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Tenor Pavarotti Dies at Age 71

September 6, 2007 at 1:55 PM EDT
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JEFFREY BROWN: And a few reflections on the life and music of Pavarotti now from Tim Page, Pulitzer Prize-winning music critic for the Washington Post.

Tim, we were both smiling as we were watching every time he opened his mouth there. He said, “God kissed my vocal chords.” How do you explain what makes that voice so special?

TIM PAGE, Music Critic, Washington Post: It’s marvelous voice. I mean, I don’t think I ever heard such a beautiful sound come from a man’s voice. People can argue who was the greatest tenor, who is the most musical, who is the most venturesome, but I think if you asked anybody or most people in the opera world who had the most sheerly beautiful voice, sun-splashed and resonant and just something very tender and very beautiful about it.

I grew quite misty listening to those recordings, because, you know, I’ve been listening to this man for 30 years, and I’m in the lucky position of never having had to pay for it once.

JEFFREY BROWN: Extra special.

TIM PAGE: And I will really miss hearing him.

JEFFREY BROWN: I saw several references to him today as the last of the — the last great voice of Italian opera, which suggests that this is part of a tradition. And he, of course, always cited the tradition with Caruso.

TIM PAGE: Yes, I would hesitate to go that far. I would say — and certainly Placido Domingo, even though he’s not Italian, sings a lot of Italian opera and sings it magnificently.

Every great artist is unique, and especially a singer. When a singer is out there, the singer is carrying around his or her instrument with himself. And so it’s not as though you can get another instrument such as Pavarotti has. You can’t go out and — if a cello goes bad or if a piano goes bad, you can go out and get a very good piano or cello. But if you carry it around with you, you can’t find another.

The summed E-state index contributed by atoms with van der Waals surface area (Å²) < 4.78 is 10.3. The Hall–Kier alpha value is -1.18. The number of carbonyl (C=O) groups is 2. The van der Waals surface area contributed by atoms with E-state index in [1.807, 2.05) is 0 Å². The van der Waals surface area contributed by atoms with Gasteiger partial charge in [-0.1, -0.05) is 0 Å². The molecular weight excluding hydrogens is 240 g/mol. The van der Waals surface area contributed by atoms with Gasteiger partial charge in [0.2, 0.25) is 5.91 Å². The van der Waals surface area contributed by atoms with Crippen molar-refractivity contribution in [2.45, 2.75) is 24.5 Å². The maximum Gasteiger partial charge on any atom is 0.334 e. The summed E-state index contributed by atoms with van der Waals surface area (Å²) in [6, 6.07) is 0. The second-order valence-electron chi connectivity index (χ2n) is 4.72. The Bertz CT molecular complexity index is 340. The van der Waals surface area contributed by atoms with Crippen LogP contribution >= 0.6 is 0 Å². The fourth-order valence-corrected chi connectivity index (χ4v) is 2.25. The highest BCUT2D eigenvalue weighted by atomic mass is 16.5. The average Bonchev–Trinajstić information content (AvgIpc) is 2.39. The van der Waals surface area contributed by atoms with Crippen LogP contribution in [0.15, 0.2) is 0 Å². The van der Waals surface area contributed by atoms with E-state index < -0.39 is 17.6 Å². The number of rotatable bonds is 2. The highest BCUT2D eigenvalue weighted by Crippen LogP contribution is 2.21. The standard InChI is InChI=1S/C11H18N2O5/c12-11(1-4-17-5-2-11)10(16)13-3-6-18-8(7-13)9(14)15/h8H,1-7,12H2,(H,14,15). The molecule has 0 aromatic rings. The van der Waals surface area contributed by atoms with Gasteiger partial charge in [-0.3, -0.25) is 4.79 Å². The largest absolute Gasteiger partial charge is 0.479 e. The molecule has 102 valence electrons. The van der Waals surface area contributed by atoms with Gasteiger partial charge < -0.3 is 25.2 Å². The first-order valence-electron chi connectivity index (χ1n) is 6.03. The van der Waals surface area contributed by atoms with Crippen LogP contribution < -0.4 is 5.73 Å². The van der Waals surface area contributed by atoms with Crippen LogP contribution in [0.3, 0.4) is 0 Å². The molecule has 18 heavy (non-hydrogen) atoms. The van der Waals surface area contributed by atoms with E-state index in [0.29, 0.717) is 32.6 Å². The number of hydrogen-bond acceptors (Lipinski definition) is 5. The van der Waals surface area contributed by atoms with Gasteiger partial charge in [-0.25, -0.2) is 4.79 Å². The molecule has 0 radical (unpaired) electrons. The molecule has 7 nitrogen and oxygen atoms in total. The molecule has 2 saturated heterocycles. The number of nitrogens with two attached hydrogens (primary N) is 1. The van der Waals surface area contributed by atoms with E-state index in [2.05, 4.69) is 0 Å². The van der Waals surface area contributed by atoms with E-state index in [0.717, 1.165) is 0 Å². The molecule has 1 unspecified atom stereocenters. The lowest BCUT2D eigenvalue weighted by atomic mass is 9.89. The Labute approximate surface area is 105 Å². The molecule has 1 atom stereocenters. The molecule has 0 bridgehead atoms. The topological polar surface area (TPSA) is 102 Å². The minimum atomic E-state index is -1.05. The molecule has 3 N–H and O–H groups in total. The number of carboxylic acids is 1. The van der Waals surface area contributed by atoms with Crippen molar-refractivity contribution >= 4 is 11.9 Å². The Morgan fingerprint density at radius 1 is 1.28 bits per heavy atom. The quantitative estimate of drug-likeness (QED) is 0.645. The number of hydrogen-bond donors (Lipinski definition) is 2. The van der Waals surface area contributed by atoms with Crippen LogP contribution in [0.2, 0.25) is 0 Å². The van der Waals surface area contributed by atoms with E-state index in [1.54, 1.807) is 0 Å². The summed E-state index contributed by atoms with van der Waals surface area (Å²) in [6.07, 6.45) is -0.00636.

"Transcending the opera world"

JEFFREY BROWN: How did he then become larger than life, I mean, transcending the opera world? Because he had a reputation already in the '60s and '70s, but then something happened.

TIM PAGE: Well, I don't want to sound too cynical about this, but a part of it was he had a very smart and very aggressive manager, Herbert H. Breslin, who wanted to try out pushing a very charismatic, a very likable and terrific musician into fields where musicians had not gone.

So Pavarotti was already well-known in the opera world, but that's a relatively small world. And Breslin and Pavarotti decided to storm the gates and go out and try to win him an audience all the way around the world. And, you know, the fact of the matter is, the Three Tenors album is not only the best-selling classical record by a long shot, but it's one of the best-selling records of any kind ever made. It's over 15 million.

JEFFREY BROWN: I think I read today that, when they first performed, they did it for a flat fee.

TIM PAGE: Yes, they did.

JEFFREY BROWN: And then they realized, "That's a mistake," I guess?